All posts tagged: Mark Jarzombek

Architecture of First Societies

Architecture of First Societies does more than just present the architecture of first societies. The author includes information on the environment, society and cultures that influenced the resulting architecture of those first societies. In addition to being useful for presenting the motivation of these examples of early architecture, the presentation, which includes, way of life, frequently depicted with color photographs of people who carry on some of these ways of life today, color photographs of modern day versions of the architecture, color photographs of archeological diggings of historic architecture and, finally, color photographs of the environment that the various peoples lived in with notes on climate changes that have occurred since then. Finally, the presentation includes architectural drawings, especially overhead drawings of the layout of whole villages and houses. For me, this had the effect of placing me in the context of what the author was describing. The only drawback was that, due to a large amount of extra material, there were not as many architectural drawings as I might have liked. For example, it …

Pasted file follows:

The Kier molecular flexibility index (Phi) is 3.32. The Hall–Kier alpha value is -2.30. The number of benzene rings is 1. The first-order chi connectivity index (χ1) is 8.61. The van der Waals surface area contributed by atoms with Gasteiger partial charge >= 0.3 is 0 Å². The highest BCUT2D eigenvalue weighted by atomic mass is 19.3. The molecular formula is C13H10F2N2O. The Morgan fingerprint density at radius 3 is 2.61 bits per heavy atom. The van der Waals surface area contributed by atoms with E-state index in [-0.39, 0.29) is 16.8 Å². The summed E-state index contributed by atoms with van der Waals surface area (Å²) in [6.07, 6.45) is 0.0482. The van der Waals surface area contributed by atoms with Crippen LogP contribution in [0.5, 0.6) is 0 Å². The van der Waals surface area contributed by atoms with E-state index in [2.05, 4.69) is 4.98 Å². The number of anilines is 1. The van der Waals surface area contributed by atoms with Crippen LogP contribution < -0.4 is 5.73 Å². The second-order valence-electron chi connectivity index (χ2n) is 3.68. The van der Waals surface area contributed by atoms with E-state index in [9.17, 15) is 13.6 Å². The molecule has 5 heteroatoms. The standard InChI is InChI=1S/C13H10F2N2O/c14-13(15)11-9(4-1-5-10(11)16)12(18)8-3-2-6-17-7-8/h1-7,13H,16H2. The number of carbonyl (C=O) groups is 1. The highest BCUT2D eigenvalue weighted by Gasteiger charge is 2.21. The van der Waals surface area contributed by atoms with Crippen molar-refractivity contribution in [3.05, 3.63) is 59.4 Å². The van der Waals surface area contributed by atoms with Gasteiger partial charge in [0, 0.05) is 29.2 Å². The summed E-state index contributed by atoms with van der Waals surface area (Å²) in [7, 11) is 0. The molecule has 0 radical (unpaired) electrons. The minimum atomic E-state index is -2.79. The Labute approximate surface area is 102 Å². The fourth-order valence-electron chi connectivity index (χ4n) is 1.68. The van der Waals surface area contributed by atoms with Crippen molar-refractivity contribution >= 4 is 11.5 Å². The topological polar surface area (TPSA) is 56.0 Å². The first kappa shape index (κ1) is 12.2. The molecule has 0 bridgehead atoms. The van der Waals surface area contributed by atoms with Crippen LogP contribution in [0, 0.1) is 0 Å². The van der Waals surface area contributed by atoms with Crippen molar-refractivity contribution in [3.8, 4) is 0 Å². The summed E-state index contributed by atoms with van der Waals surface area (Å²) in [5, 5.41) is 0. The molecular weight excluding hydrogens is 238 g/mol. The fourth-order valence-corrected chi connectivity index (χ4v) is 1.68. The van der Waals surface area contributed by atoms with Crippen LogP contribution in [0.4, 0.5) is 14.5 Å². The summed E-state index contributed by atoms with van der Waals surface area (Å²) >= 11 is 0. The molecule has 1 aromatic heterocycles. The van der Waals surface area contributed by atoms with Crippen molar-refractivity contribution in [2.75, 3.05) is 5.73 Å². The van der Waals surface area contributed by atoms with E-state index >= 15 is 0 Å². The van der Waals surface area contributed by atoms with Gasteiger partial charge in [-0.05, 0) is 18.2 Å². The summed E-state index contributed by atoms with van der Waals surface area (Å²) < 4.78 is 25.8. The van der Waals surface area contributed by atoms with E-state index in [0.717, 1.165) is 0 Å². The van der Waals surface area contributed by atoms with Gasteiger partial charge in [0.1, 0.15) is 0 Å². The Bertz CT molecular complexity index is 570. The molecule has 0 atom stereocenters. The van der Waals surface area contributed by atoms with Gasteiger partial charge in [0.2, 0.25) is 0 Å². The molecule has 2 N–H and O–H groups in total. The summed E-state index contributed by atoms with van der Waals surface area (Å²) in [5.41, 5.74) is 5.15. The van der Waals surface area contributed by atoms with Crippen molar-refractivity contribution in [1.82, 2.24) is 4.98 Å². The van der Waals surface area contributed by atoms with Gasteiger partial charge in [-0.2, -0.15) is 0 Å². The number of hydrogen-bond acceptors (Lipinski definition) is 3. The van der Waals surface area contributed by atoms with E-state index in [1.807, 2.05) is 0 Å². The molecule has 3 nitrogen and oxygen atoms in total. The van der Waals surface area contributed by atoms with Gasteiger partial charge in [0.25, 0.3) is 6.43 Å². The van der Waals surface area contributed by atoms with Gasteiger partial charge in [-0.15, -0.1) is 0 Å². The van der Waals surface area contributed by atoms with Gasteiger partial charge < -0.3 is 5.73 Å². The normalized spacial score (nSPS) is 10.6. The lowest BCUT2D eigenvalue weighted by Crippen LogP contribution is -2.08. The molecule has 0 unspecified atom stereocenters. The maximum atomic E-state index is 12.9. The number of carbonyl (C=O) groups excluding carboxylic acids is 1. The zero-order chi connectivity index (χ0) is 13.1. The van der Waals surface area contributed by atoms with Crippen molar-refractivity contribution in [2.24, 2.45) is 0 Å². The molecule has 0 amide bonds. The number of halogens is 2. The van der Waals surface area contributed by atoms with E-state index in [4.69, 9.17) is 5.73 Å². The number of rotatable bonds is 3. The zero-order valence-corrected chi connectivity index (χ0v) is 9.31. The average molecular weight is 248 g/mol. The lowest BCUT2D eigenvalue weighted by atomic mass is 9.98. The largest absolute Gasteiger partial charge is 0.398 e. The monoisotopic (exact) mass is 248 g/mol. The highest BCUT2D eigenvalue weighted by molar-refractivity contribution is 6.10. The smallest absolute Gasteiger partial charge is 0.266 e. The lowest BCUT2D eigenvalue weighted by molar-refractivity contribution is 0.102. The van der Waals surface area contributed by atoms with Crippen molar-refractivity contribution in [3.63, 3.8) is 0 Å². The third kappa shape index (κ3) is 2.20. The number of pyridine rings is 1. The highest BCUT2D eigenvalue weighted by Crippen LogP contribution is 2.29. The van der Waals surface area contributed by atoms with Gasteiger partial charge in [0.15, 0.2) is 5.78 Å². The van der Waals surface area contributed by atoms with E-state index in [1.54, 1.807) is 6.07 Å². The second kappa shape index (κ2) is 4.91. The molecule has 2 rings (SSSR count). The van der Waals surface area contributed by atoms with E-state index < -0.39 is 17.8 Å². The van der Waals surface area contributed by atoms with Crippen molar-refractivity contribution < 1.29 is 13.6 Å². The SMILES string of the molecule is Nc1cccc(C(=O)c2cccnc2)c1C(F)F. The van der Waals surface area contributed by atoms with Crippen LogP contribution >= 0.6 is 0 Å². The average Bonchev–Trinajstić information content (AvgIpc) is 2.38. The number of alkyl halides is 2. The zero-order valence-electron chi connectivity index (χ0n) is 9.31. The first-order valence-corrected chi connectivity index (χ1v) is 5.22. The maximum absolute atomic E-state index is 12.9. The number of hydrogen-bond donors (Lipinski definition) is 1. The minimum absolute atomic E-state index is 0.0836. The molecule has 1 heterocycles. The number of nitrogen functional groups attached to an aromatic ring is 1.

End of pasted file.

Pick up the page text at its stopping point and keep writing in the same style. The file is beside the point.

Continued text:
A Global History of Architecture by Francis D. K. Ching, Mark M. Jarzombek, Vikramaditya Prakash

The first textbook on the history of architecture to expand beyond architecture of the western world, A Global History of Architecture transcends older models of architectural history that had been organized around national or regional units. Instead of focusing on Egypt, Greece, Rome in that order, the book asks, for example, what was happening globally around the year 1000 AD and engages in a discussion of the connections, exchanges, contrasts, and influences in the architecture and cultures of that time across the globe. Its organizing principle is a continuous timeline that runs from the pre-history to the present.  Written by a glamorous team of architectural educators, this richly illustrated reference features the unique drawings of Francis D.K. Ching as well as detailed photographs.  This book is sure to change how architectural history is studied and appreciated. More details are to be found here: Photo Courtesy: Wiley